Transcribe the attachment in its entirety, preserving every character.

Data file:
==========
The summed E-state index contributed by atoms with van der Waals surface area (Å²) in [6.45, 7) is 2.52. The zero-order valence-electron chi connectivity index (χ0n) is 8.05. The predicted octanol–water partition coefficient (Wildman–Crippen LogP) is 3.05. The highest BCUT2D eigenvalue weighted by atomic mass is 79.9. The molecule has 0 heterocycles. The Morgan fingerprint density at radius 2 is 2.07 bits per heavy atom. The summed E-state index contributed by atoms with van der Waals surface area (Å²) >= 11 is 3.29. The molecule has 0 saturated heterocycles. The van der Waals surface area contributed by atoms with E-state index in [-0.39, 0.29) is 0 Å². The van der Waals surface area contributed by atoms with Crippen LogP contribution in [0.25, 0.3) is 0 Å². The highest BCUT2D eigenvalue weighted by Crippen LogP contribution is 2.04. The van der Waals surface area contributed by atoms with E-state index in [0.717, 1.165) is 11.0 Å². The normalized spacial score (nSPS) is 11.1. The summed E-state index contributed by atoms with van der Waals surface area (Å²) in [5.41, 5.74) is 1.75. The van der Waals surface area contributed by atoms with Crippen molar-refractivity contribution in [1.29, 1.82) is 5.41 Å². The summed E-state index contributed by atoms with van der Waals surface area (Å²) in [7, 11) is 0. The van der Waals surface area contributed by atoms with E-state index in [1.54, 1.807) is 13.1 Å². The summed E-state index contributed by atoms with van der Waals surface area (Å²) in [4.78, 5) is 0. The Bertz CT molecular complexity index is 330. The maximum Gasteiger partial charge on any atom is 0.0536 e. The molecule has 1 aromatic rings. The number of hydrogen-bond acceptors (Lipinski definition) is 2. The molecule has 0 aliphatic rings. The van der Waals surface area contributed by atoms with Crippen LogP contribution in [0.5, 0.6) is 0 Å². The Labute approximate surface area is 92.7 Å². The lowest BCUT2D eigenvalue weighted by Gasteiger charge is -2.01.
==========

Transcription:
The summed E-state index contributed by atoms with van der Waals surface area (Å²) in [6.45, 7) is 2.52. The zero-order valence-electron chi connectivity index (χ0n) is 8.05. The predicted octanol–water partition coefficient (Wildman–Crippen LogP) is 3.05. The highest BCUT2D eigenvalue weighted by atomic mass is 79.9. The molecule has 0 heterocycles. The Morgan fingerprint density at radius 2 is 2.07 bits per heavy atom. The summed E-state index contributed by atoms with van der Waals surface area (Å²) >= 11 is 3.29. The molecule has 0 saturated heterocycles. The van der Waals surface area contributed by atoms with E-state index in [-0.39, 0.29) is 0 Å². The van der Waals surface area contributed by atoms with Crippen LogP contribution in [0.25, 0.3) is 0 Å². The highest BCUT2D eigenvalue weighted by Crippen LogP contribution is 2.04. The van der Waals surface area contributed by atoms with E-state index in [0.717, 1.165) is 11.0 Å². The normalized spacial score (nSPS) is 11.1. The summed E-state index contributed by atoms with van der Waals surface area (Å²) in [5.41, 5.74) is 1.75. The van der Waals surface area contributed by atoms with Crippen molar-refractivity contribution in [1.29, 1.82) is 5.41 Å². The summed E-state index contributed by atoms with van der Waals surface area (Å²) in [7, 11) is 0. The van der Waals surface area contributed by atoms with E-state index in [1.54, 1.807) is 13.1 Å². The summed E-state index contributed by atoms with van der Waals surface area (Å²) in [4.78, 5) is 0. The Bertz CT molecular complexity index is 330. The maximum Gasteiger partial charge on any atom is 0.0536 e. The molecule has 1 aromatic rings. The number of hydrogen-bond acceptors (Lipinski definition) is 2. The molecule has 0 aliphatic rings. The van der Waals surface area contributed by atoms with Crippen LogP contribution in [0.5, 0.6) is 0 Å². The Labute approximate surface area is 92.7 Å². The lowest BCUT2D eigenvalue weighted by Gasteiger charge is -2.01.